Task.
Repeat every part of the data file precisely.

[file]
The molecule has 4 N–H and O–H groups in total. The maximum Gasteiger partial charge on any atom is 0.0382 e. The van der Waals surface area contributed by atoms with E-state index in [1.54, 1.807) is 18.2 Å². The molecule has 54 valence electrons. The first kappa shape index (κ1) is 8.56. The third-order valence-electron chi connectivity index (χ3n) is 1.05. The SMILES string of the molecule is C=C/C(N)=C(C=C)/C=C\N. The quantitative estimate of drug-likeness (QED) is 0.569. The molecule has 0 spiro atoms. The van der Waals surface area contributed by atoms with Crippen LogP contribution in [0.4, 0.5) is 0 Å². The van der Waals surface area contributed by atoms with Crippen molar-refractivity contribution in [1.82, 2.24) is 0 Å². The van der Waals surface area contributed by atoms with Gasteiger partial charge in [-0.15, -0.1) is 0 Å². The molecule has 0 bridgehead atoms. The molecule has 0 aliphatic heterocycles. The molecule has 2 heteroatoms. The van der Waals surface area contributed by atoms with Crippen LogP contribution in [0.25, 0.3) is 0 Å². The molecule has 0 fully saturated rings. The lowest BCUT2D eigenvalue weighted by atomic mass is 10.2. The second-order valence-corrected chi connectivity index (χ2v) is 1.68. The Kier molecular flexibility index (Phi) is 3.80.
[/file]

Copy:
The molecule has 4 N–H and O–H groups in total. The maximum Gasteiger partial charge on any atom is 0.0382 e. The van der Waals surface area contributed by atoms with E-state index in [1.54, 1.807) is 18.2 Å². The molecule has 54 valence electrons. The first kappa shape index (κ1) is 8.56. The third-order valence-electron chi connectivity index (χ3n) is 1.05. The SMILES string of the molecule is C=C/C(N)=C(C=C)/C=C\N. The quantitative estimate of drug-likeness (QED) is 0.569. The molecule has 0 spiro atoms. The van der Waals surface area contributed by atoms with Crippen LogP contribution in [0.4, 0.5) is 0 Å². The van der Waals surface area contributed by atoms with Crippen molar-refractivity contribution in [1.82, 2.24) is 0 Å². The van der Waals surface area contributed by atoms with Gasteiger partial charge in [-0.15, -0.1) is 0 Å². The molecule has 0 bridgehead atoms. The molecule has 0 aliphatic heterocycles. The molecule has 2 heteroatoms. The van der Waals surface area contributed by atoms with Crippen LogP contribution in [0.25, 0.3) is 0 Å². The molecule has 0 fully saturated rings. The lowest BCUT2D eigenvalue weighted by atomic mass is 10.2. The second-order valence-corrected chi connectivity index (χ2v) is 1.68. The Kier molecular flexibility index (Phi) is 3.80.